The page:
This was a large cabinet like a four foot wardrobe with two doors covered in banks of switches. The values to be set on the switches were computed on the Elliot 803 and set in before the satellite pass. This labour together with the half hour warming up time for the valve D.C. amplifiers meant that the operator needed plenty of notice of an impending satellite track.

north site tracker 3. 72 dpi

The NSA Frequency Standard
The”Time of Day“ at one end to local oscillator and transmitter frequencies at the other were derived from a single crystal source. As short term stability was important it was decided not to use a crystal oven to avoid oven cycling so a hole was dug in the floor of the control room,. Tom Hawthornthwaite takes up the story… (I asked for 10ft but they could only manage 8ft), and the crystal, in a sealed container, was lowered down the hole.

The Transmitter
The transmitter was built for the tracker by Nigel Nicholls’s division on the ticket of “An experiment in the art of paralleling output klystrons”. Due to the high powers which were planned the output stages were housed in a screened room known locally as “The death chamber”. The planned power of the transmitter was 10MW peak and 20 KW mean. As the output valve required 200kV, lead shielding was placed around it to absorb the X—rays. The limiting factor turned out to be the waveguide running up the aerial which would arc across if the power exceeded 4.5MW. Improvements were made to the waveguide over the years but we were never able to run a track at 10MW.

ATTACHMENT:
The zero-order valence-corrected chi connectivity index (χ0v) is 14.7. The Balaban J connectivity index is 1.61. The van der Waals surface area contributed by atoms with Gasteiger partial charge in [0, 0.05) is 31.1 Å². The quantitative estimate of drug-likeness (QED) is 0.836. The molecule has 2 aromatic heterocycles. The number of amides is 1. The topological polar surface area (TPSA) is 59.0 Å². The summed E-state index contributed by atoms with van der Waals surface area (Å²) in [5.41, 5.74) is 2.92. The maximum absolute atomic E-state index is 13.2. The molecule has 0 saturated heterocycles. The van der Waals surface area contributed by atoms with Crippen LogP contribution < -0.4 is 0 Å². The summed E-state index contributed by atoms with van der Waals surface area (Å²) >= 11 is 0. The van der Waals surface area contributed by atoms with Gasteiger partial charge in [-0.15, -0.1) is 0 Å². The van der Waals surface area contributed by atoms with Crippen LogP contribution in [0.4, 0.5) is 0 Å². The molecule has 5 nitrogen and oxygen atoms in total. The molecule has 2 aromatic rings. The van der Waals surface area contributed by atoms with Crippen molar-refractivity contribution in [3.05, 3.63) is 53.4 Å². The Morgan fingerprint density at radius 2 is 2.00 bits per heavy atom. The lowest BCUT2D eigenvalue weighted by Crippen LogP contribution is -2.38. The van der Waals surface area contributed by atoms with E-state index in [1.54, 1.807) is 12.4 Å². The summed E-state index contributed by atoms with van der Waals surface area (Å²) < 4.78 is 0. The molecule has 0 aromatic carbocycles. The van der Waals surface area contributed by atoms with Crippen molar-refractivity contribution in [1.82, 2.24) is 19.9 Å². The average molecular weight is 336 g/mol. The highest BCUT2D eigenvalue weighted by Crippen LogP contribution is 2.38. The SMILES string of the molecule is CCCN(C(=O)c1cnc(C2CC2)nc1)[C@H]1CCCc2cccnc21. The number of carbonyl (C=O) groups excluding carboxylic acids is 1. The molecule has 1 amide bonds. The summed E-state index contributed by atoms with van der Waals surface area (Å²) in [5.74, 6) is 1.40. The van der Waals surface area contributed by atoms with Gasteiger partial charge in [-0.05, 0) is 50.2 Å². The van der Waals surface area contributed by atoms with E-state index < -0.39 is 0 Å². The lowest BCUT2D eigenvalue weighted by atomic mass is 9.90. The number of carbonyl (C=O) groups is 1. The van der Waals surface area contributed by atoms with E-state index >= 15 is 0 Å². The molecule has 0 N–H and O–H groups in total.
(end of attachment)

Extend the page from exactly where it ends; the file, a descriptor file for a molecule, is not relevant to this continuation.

Radar Calibration
Signal level calibration was achieved by tracking a small calibration sphere. It was found that a sphere the size of a table tennis ball was resonant at S band so several table tennis balls were copper plated and taken up to 20,000Ft over Wales by a Canberra aircraft. I seem to remember that the pilot pushed them out through the “Very” pistol aperture. We tracked the aircraft and when the pilot called “gone” we stopped the range gate and let the aircraft fly on then lock—followed on the ball recording the signal level.

A Few Notable Events